A few nights after this there was a full moon. Claude, returning late from a night sitting, lingered on the steps of the third section, watching the moonlight glide down the walls. The shadows of the houses lay like silhouettes on the street, dense and inky in the thin, silvery radiance. The Haworth slept, with here and there a light in an uncurtained widow glowing on its dark façade. Claude entered softly, clicked the door to, and stole a darkling way up stairs through the silent house. A faint sheen of moonlight had filtered down the well, and lit with a pale, mysterious haze the landings of the stairs where windows had been pierced. Above all the keen, clear light made a luminous glow of the skylight. Claude almost held her breath as she crept upward, trying to step lightly with her tired feet, and listening to the eerie whisperings which fill a sleeping house. At length she reached the last landing, and gazing up at the shining skylight, noiselessly ascended the last flight. Gaining the top, she gave a long, quivering sigh of relief, then started back against the banister as she saw a man bending down fitting a key into the door of No. 18. He heard her and turned his head; then stood staring at her, still holding the key in the lock.

"Have you only just come in?" he asked, in a whisper.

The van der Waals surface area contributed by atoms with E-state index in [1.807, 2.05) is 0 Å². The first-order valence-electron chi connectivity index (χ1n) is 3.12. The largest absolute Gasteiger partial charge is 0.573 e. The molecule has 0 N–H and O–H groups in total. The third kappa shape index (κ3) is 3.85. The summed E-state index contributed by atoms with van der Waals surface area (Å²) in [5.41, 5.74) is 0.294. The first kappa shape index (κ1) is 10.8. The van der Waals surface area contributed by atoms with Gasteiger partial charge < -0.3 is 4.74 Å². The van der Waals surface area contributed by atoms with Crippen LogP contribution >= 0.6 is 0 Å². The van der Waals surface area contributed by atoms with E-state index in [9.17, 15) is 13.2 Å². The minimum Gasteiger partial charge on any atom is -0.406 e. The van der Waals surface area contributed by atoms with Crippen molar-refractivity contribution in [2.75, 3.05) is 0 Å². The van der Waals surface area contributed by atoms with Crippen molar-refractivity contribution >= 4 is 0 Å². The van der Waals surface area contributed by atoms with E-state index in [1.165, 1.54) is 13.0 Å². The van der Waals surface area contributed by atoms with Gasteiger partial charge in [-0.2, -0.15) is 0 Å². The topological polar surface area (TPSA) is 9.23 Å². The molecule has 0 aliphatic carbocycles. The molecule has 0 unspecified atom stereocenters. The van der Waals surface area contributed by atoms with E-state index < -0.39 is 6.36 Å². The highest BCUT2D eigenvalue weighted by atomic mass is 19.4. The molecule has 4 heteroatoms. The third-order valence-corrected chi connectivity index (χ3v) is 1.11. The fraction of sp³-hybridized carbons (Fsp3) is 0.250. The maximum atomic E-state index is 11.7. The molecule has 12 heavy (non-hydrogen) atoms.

She nodded, leaning against the banister, with her hand on her side, panting.

"Have you been at the studios?" he whispered again, with his eyes on hers.

"Yes," she murmured, abashed by the intensity of his gaze, hitherto wistful and tender as that of an affectionate dog.

"Did you come back alone?"


"Alone at this hour?" the whisper breaking into an undertone.

A feeling of terrified embarrassment overwhelmed her, and she turned away her head in silence.

"Why didn't you tell me? I would have come for you. "His voice was shaken, and sounded strange, and he suddenly made a step toward her.

But she shrank back frightened, crying out, imploringly: "Oh, I'm so tired, Steve! I can't talk now. Let me in, please, "and brushed past him to her door. The moonlight had crept down the wall and across the door of No. 17, dividing the door-knob into a vague and a glittering hemisphere. Pressing her shoulder against the upper panel, she rattled and turned the knob, forgetting that the door was locked, and that she had the key in her pocket. In the brilliant light he could see for the first time her drooping profile, with her teeth pressed on her trembling under lip. "What am I going to do?" she gasped, half sobbing. "I can't get in."

"Wait! I want to speak to you—just for a moment."

As if utterly spent, she suddenly drooped against the door, and turning, looked at him, her large, frightened eyes shining with tears: "Oh, Steve! it's mean of you. I'm so tired. Please—"

But Steve refused to listen. He only saw the tears, and then those lips that had haunted him in his dreams quivered beneath his.